Obamacare, Religious Liberty, and Civil Society: What the Debate Is Really About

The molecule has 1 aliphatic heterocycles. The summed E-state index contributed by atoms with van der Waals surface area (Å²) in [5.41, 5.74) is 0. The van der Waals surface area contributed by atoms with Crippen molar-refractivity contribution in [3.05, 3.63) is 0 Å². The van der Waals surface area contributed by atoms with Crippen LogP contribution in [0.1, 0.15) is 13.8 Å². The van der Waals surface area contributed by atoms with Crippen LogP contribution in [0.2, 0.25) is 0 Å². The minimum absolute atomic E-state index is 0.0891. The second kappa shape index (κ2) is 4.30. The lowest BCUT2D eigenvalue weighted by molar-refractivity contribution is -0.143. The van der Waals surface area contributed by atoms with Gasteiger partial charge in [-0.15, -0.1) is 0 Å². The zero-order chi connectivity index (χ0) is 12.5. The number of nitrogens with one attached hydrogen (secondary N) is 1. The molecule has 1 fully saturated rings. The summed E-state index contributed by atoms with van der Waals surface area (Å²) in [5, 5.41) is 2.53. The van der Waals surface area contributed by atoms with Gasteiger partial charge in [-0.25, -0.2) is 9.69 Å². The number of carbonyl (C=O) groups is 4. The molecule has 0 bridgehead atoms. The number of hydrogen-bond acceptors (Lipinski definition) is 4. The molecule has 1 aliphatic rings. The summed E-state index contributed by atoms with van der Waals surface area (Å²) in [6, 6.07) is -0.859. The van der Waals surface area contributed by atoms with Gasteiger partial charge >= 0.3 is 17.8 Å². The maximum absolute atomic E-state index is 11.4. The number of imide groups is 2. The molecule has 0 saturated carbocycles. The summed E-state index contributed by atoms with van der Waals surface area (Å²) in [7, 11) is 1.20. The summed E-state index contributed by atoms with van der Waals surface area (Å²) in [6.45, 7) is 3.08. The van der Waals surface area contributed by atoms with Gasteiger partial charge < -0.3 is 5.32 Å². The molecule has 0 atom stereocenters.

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ABSTRACT Obamacare, Religious Liberty and Civil Society: What the Debate Is Really About   Heritage Action Heritage Libertad More For Members My Heritage AskHeritage Issues 33 Minutes Culture for Freedom Family Facts Fix Health Care Policy Order in the Court Overcriminalized Seek Social Justice Voices of School Choice Resources Budget Chart Book Index of Economic Freedom Issues 2012 Policy Experts Social Security Calculator Thatcher Center About Issues Research Events Blog Contact Us Heritage Members Conservative Community Press & Media Government Staff Young Leaders Employment at Heritage Get Connected Newsletters Take Action The Foundry Blog RSS Events Donate All Research Reports Commentaries Factsheets Multimedia Testimonies Lectures Issue Brief #3570 This is an Issue Brief On Health Care Issue Brief - Heritage Issue Briefs give readers a concise analysis of fast-breaking policy developments and current events. Obamacare, Religious Liberty, and Civil Society: What the Debate Is Really About By Ryan Messmore, D.Phil. April 18, 2012 Print Share Facebook Twitter Email More The recent Health and Human Services (HHS) mandate under Obamacare, requiring nearly all insurance plans to cover abortion-inducing drugs, contraception, and sterilization, has sparked heated debate across the country. Although proponents of Obamacare have attempted to frame the debate differently, one question remains fundamentally at issue: Can the federal government mandate what insurance plans must cover, employers must offer, and individuals must buy? This overreaching power is especially egregious when it forces institutions and individuals to violate their beliefs. The HHS mandate forces most employers to provide insurance coverage for these products and procedures, regardless of religious or moral objections, under penalty of federal fines. This mandate tramples basic freedoms in general—and the First Amendment freedom of religion in particular—and harms civil society institutions. Empty Promises from the Administration President Obama has proposed a hypothetical “accommodation” that would require insurance companies (rather than employers) to offer employees contraceptive care free of charge. Even if this so-called accommodation were to become law in the future, it would not resolve the moral issue, for insurance companies would still likely charge employers the premiums necessary to cover their employees’ morning-after pills. The President’s accommodation really is no more than a talking point. The final anti-conscience mandate was published in the Federal Register on February 15, 2012, with no change from the version published on August 3, 2011, that caused the outrage in the first place. On March 16, 2012, the Administration released an advance notice of proposed rulemaking, requesting public comment on its suggested “accommodation.” The Administration’s suggestion does not hold the force of law and, even if it were implemented, is nothing but an accounting gimmick that would not solve the mandate’s fundamental religious liberty violation. Amid all the political gimmicks and rhetoric, it is important to be clear: This debate is about the government’s relationship to civil society. Obamacare gives unprecedented power to the federal government to dictate how private individuals and institutions must behave. Further, because of its extremely stringent exemption for religious groups—effectively covering only houses of worship—the HHS mandate takes an unduly narrow view of religious liberty, ignoring the religious identity of many institutions and weakening their role in society. Obamacare moves the dial of moral decision making drastically toward the state and attempts to remake civil society in the government’s own image. Six Misconceptions About the Religious Liberty Debate Ultimately, this debate is about the freedom of institutions that are guided by moral convictions—convictions that differ from those of the federal bureaucrats whom the new health care law places in charge of health care for everyone. It is about Americans’ freedom to live and work in line with their beliefs. But the debate has been plagued by six repeated misconceptions. Misconception #1: This debate is about religious institutions violating the separation of church and state. Correction: This is a debate about whether government should force religious institutions to violate deeply held religious beliefs. It is not about whether religious institutions are violating so-called separation of church and state by unduly influencing government policy. The phrase “separation of church and state” does not even appear in the Constitution, but if it means anything at all, it is that the state should not interfere in the affairs of religious institutions by forcing them to violate their consciences. Private employers that wish to provide contraception to employees are free to do so. Religious employers objecting to the anti-conscience mandate are simply asking for the sa.......